Active Voice vs. Passive Voice -- When Each One Is More Appropriate


If you read a lot of online content, you’ve been introduced to the wonders of the active voice. Using active voice is effective online and in many aspects of professional writing, including email, memos, reports, presentations, and operations manuals. Both active and passive voice  have their place in modern communication, however. They key difference is the emphasis: active voice focuses on the actor while passive voice highlights the object acted upon.

Advantages of the Active Voice

The online and business audience have much in common, including moving (or reading) quickly and dealing with frequent distractions. The active voice

  • Emphasizes the doer or actor
  • Tells you who is doing what
  • Is action-oriented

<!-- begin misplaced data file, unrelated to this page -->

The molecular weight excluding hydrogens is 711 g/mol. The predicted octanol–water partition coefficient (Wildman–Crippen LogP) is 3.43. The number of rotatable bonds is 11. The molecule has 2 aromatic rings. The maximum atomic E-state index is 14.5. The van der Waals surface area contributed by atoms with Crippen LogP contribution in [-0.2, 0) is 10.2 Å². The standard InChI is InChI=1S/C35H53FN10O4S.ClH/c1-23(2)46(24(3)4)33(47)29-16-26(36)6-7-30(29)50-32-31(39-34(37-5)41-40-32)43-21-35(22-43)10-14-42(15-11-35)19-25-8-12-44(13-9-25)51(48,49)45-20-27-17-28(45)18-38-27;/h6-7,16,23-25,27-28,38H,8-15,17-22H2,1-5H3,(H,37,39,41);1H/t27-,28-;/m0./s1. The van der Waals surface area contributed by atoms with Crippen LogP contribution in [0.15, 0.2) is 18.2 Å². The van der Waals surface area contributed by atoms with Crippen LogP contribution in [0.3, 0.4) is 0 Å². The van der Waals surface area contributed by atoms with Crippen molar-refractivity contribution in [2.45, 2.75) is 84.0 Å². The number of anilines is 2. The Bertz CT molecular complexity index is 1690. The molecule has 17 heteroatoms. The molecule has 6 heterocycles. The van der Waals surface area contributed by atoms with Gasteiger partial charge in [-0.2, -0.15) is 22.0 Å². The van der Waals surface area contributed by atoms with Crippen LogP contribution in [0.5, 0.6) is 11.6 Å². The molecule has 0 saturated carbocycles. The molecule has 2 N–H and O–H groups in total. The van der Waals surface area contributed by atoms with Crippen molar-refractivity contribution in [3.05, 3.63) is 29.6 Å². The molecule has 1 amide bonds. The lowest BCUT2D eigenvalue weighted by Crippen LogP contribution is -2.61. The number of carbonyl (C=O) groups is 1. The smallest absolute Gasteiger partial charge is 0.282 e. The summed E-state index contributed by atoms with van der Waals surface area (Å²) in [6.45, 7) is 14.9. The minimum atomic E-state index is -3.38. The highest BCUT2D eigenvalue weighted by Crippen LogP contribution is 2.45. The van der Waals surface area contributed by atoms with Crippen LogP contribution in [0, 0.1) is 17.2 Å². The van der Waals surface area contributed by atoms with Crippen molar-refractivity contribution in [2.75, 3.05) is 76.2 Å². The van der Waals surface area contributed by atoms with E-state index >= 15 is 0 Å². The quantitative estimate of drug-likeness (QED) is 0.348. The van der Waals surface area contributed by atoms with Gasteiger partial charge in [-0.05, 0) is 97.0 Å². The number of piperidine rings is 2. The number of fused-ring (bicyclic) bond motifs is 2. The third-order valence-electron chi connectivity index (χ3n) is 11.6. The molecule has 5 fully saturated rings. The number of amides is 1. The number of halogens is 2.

• Is energizing and exciting
  • Provides momentum and motivation
  • Is succinct, as it gets to the point with no extra words
  • Is clear and unambiguous
  • Is easy to read and understand quickly
Advantages of the Passive Voice

Use passive voice when your goal is to

  • Emphasize the object that was acted upon. For example, "The diamond jewels were stolen." (We don't know by whom.)
  • Indicating objectivity or impartiality in scientific writing . Many style guides for science writers advise the passive; for instance, "The medication was given to the study subjects." Using active voice also works. This phrase is active, even though the subject isn't a person: "The results indicate…" The proper voice here may depend upon the publisher or editor’s guidance.

Keep in mind, however, that passive voice is wordier than active and therefore may be more difficult to read and understand.

For more information on using active and passive voice in your writing, contact Hurley Write, Inc .